MISSOULA - With winter here you may be trading in your sneakers for a pair of ice skates to glide atop a frozen pond.
But if that pond wasn’t frozen those skates wouldn’t do you any good. But this wouldn't be the case if you were an insect.
So why can some bugs glide across the water as if they were ice skating?
For people, the best way for us to glide across the water is to wait until it’s frozen.
But some bugs can move smoothly on the surface of the water as if they were skating on it.
To figure out why they can skate on water, let’s get down to the molecular level and talk about atoms.
Everything in the universe is made up of atoms, and atoms are made up of parts called neutrons, protons, and electrons. The protons have a positive charge while the electrons have a negative charge. Opposite charges attract and similar charges repel each other.
Water molecules are more attracted to each other than they are to other materials, so they generate a force to stay together called surface tension.
It's the reason why water forms drops on a surface. You can see this if you put a drop of water on a table. The molecules of water in that drop will actually stick together to create a dome shape instead of just being completely flat to the table.
Picture a water molecule as a magnet. It has a positive and negative side. When pulling a magnet off a fridge some force is needed. And for water the force it takes to break through the surface is even weaker than a fridge magnet.
If the force of an insect’s foot on the water is less than the surface tension of the water, then they will float. While, if the force of their foot is greater than the surface tension, then they will sink.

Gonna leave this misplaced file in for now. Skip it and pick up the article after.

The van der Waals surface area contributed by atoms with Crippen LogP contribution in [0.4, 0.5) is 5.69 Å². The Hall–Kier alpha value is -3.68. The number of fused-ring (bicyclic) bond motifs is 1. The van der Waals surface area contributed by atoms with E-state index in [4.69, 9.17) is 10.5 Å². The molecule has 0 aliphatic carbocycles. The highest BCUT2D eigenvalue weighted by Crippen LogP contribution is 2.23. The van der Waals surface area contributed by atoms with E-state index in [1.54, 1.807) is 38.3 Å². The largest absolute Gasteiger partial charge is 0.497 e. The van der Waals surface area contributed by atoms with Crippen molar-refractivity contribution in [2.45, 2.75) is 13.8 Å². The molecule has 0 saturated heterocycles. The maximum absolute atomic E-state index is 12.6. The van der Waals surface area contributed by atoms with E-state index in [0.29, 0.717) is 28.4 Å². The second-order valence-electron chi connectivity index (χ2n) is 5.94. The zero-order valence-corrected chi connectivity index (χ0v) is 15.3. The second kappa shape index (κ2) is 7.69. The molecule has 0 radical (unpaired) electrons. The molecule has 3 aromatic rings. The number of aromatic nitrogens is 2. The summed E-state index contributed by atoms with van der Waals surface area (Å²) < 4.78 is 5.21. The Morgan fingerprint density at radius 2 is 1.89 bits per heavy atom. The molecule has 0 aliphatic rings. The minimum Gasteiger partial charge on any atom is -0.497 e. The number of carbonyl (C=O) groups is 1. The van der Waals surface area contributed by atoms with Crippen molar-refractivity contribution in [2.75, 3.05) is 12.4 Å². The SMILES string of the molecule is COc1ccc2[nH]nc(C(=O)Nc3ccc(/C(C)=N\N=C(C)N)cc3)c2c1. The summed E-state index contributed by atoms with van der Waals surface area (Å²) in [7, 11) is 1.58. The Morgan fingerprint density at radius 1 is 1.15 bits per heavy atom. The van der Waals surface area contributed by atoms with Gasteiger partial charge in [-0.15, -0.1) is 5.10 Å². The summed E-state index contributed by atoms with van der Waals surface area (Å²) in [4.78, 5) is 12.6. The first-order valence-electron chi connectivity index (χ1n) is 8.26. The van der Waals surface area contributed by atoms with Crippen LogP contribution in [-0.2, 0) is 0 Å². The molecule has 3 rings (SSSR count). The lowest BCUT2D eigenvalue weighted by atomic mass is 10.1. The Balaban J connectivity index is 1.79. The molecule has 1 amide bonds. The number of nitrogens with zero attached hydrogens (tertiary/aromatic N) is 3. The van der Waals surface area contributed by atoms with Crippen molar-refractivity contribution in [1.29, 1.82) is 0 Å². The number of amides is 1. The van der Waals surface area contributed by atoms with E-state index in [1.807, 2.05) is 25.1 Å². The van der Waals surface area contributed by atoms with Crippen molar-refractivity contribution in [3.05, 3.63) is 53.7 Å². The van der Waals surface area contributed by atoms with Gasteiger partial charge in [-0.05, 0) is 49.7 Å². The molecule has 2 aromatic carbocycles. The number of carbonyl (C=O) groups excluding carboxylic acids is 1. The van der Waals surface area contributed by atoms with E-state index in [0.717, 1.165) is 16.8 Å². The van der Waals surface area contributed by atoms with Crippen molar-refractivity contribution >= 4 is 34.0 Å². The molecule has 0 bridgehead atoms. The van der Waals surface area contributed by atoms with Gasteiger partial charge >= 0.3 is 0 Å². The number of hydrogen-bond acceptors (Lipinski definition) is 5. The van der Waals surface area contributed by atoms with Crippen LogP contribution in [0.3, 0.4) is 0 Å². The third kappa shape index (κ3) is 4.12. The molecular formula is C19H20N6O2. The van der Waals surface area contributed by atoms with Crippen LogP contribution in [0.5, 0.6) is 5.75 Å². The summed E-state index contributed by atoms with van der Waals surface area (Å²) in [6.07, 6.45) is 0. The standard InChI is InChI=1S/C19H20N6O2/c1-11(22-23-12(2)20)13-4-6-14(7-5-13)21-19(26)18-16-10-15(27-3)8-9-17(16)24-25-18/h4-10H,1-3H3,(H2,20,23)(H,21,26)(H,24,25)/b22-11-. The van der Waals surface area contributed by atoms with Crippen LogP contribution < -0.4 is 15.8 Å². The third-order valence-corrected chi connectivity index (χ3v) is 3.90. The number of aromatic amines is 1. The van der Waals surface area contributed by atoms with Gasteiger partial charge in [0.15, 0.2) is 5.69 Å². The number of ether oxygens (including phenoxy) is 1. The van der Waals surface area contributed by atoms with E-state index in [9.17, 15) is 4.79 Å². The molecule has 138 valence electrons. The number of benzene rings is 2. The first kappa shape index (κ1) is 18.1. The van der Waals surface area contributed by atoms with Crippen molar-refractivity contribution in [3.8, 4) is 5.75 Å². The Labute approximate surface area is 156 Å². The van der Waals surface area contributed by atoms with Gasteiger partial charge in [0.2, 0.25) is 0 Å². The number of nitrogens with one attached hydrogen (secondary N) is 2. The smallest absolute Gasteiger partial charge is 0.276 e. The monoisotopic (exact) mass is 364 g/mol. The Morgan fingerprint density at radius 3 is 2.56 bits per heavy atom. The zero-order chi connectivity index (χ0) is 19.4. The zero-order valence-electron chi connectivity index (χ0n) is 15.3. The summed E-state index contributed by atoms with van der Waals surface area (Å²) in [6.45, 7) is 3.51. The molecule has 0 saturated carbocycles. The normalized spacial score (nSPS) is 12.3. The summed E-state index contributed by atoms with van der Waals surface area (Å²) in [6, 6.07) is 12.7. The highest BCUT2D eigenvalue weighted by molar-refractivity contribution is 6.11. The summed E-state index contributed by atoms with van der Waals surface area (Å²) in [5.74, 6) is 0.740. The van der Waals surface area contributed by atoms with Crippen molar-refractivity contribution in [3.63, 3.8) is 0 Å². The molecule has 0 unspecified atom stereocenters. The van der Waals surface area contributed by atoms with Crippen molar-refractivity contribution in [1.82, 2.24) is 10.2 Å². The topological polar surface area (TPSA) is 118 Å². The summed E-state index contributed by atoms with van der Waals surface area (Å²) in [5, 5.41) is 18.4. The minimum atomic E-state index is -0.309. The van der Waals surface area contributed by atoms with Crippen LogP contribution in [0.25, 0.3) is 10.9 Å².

What determines the amount of force the foot produces is from the weight of the insect and its foot shape. If the foot is flat and wide, the weight is dispersed across a greater surface area and the force is less than if the foot were sharp and thin.
So, the reason some insects can walk on water is by being super small, very light, and having the ability to spread out their weight.
Therefore, they are not exerting enough force to break the connections that hold water molecules together and thus have the incredible ability to glide on top of the water.
Small insects, spiders -- and even the basilisk lizard -- can take advantage of these traits. Scientists are studying the legs of all these species and water striders in particular in hopes of making materials that easily repel water and help objects move faster over water.